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Tips & Tricks

Free RV Camping In California: Top 8 Locations

Free RV camping in California is abundant, if you know where to look. Learn about the best spots, book them, and get out into nature.

Looking for a fun, exciting, and cost-effective way to go on vacation this year? Then taking an RV camping in the US is just the way to go. 

You have your pick of unique and beautiful places to explore in the state of California, and the best part is you can even camp in your RV for free. Also known as boondocking, you can easily find lots of areas that allow for free RV camping so that you can make the most of your trip. 

Here are some of the best free camping sites in California, so start planning out that trip now. 

1. Black Rock Campground – Lassen National Forest

There are six first-come, first-served campsites here that are perfect if you’re coming with a few friends. They come fully equipped with grills and tables, perfect for eating and hanging out late into the night. If you’re an angler, you can fish in the Deer and Mill Creeks, and hikers have their pick of low or high mileage trails to explore. As for facilities, there are vault toilets here if needed. 

In the national forest itself, you can check out horse riding, mineral prospecting, and water activities on Lake Almanor. There’s so much to do here, and you’re going to want to try it all. 

2. American Girl Mine

This location is right on the border of California, Mexico, and Arizona, so you have many options as to what to check out here. American Girl Mine used to be a gold mine and was discovered in 1776. 

As you’re in the desert, you can easily enjoy the warm weather available to you here. There’s also lots of room where you can drive off-road vehicles if that’s your thing. As you’re in the middle of the desert, it’s one of the best places to see the night sky, too. 

Surprisingly, there is good cell service from all major carriers, so you aren’t cut off. You’ll also most likely have some neighbors when you’re camping, but there’s lots of room, so you’ll be able to spread out. 

3. Furnace Creek Road

This is located 7 miles outside of Shoshone, CA, and is in a great location if you visit Death Valley National Park. This national park is home to natural hot springs, old mines, and off-roading trails.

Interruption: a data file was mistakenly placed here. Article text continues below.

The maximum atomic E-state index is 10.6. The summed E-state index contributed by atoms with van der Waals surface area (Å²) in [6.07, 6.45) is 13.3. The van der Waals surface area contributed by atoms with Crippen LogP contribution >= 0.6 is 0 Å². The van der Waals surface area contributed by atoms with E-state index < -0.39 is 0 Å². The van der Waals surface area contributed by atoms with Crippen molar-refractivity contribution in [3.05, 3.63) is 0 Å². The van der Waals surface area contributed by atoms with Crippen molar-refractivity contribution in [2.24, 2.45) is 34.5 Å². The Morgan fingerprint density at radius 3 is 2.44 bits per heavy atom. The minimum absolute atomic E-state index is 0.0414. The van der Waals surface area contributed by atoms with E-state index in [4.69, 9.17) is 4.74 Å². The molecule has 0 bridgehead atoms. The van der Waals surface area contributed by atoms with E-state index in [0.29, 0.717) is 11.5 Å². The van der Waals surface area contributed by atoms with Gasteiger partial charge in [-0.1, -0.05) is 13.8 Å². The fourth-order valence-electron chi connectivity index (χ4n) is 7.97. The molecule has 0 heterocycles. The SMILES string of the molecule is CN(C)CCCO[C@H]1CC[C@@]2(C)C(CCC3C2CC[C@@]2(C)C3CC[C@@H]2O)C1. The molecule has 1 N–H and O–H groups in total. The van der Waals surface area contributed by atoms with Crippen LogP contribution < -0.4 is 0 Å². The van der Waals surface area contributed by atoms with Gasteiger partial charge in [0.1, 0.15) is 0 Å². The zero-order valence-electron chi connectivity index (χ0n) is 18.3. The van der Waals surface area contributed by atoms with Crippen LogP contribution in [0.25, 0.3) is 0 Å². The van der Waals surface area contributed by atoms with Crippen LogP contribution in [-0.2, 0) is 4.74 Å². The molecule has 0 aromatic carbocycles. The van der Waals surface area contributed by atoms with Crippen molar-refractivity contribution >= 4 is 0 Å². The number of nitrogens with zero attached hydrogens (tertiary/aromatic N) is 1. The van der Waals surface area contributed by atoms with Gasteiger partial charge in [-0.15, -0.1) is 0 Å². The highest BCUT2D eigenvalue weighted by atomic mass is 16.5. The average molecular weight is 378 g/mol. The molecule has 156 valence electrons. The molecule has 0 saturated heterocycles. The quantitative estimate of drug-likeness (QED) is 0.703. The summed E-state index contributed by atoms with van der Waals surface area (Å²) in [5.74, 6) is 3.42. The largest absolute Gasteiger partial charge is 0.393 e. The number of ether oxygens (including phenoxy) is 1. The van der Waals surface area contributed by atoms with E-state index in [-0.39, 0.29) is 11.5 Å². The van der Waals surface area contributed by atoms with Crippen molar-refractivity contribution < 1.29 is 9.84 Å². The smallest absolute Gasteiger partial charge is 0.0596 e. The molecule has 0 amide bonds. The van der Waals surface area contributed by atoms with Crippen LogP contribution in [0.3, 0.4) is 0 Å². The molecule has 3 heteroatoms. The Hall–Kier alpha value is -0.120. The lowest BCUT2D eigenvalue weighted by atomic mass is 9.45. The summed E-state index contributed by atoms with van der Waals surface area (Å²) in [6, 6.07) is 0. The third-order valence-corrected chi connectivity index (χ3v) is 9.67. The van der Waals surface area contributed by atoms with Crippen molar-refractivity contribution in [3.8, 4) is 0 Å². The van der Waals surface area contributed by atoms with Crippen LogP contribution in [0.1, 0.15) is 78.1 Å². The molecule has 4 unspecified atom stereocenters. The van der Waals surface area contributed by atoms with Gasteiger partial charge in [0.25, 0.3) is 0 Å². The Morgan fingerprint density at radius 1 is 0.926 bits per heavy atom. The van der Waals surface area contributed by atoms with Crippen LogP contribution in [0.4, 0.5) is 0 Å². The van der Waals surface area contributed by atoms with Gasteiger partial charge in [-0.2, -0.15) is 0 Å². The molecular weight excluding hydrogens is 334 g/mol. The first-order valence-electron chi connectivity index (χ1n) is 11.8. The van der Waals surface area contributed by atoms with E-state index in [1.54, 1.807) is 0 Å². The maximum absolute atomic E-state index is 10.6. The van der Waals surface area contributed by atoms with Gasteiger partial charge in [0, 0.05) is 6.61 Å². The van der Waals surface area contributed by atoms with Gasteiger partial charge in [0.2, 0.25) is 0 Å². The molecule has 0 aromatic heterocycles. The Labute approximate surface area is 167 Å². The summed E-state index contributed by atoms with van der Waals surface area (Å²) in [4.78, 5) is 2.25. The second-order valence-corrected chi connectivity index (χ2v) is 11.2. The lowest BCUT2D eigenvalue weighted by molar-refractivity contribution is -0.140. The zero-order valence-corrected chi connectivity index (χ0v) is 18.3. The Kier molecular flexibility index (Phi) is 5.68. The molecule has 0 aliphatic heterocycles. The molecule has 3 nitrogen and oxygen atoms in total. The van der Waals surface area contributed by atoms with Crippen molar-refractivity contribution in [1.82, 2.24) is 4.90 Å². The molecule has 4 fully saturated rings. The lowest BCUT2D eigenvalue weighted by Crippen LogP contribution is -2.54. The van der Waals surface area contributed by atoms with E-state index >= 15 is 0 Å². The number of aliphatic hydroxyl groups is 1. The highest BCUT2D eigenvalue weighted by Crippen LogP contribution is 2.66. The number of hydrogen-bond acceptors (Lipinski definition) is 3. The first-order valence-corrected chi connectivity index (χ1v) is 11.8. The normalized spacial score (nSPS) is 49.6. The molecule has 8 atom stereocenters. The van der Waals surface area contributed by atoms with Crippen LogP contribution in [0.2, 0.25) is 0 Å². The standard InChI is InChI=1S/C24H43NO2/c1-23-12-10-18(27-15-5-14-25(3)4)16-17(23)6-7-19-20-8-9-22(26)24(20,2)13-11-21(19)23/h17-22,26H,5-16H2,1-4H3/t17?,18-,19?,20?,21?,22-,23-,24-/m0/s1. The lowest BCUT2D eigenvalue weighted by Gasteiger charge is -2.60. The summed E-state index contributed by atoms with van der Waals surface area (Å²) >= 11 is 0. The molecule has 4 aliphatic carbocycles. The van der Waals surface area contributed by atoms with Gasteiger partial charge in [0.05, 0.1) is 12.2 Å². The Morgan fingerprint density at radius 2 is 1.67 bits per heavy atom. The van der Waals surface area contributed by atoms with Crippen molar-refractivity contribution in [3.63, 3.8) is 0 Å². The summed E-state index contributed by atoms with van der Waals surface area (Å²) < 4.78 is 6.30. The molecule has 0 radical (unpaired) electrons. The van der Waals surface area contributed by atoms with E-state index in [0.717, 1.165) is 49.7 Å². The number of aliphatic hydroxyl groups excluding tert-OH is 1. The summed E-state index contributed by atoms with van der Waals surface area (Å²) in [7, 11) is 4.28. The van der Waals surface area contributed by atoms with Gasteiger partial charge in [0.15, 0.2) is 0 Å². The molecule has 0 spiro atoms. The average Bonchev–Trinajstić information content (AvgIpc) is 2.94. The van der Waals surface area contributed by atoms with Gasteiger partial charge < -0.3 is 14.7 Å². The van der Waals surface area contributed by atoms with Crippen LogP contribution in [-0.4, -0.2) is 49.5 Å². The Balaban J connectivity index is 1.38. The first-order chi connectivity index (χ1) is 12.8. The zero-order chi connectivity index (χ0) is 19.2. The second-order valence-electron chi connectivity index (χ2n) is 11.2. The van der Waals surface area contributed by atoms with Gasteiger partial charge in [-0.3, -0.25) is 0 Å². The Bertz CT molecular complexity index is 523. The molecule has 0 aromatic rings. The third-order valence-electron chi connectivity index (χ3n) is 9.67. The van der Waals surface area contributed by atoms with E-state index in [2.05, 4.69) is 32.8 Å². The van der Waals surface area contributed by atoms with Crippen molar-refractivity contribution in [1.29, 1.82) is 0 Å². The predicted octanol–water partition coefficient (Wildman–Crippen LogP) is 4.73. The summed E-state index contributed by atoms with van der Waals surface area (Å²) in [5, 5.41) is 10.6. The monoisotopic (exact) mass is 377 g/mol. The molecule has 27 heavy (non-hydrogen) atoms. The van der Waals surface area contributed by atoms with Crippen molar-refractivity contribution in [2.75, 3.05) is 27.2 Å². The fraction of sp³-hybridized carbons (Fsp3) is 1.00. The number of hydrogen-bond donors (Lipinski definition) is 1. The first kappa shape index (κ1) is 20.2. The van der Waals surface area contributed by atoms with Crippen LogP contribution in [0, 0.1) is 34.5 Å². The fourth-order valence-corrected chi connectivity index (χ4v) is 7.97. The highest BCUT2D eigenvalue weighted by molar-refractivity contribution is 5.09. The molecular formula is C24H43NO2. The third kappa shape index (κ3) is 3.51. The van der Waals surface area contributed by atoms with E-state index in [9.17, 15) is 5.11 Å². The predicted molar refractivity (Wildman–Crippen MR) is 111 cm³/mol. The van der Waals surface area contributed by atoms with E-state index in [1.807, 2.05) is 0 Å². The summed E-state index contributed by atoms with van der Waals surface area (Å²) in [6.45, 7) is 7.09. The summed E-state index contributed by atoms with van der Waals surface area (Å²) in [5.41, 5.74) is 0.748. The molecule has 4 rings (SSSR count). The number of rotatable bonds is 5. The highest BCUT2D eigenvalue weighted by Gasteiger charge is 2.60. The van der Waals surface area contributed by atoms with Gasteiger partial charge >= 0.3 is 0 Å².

In the summer, it’s going to get scorching hot, so be aware of that when you’re driving your RV down those dirt roads. The roads are well kept though, so you shouldn’t have any problems. 

4. Scott Flat Campground

Located in Northern California, this is the best place to be if you want to switch off truly. There’s no cell service here, so if you need to get away from it all, you’ll want to come here. It’s a good spot for anglers and hikers in particular. 

There’s also lots here for nature lovers. The campground itself features lots of trees and a river, so you can live in nature, even if just for a little while. There are some creature comforts, too, such as vaulted toilets, tables, and fire pits. 

5. Needles Point Dispersed Camping

This is another excellent spot to switch off your phone and get off social media for a little bit. There’s no cell service here, just lots of shade under the trees. It’s a wonderfully quiet place to relax. 

As a hiker, you’ll love that the site is only ¼ mile from the Needles Lookout trail, which has fantastic views that you’ll want to see. Be aware that the spot can only be accessed by high clearance vehicles during the warmer season, so keep that in mind when planning your journey. 

6. Yaqui Well Camp

This is located in the Anza-Borrego Desert, and in the spring, it’s alive with wildflowers. Of course, you’ll also have the chance to indulge in stargazing here too. There’s a vast range of off-roading and hiking options here too, so there’s something for pretty much anyone.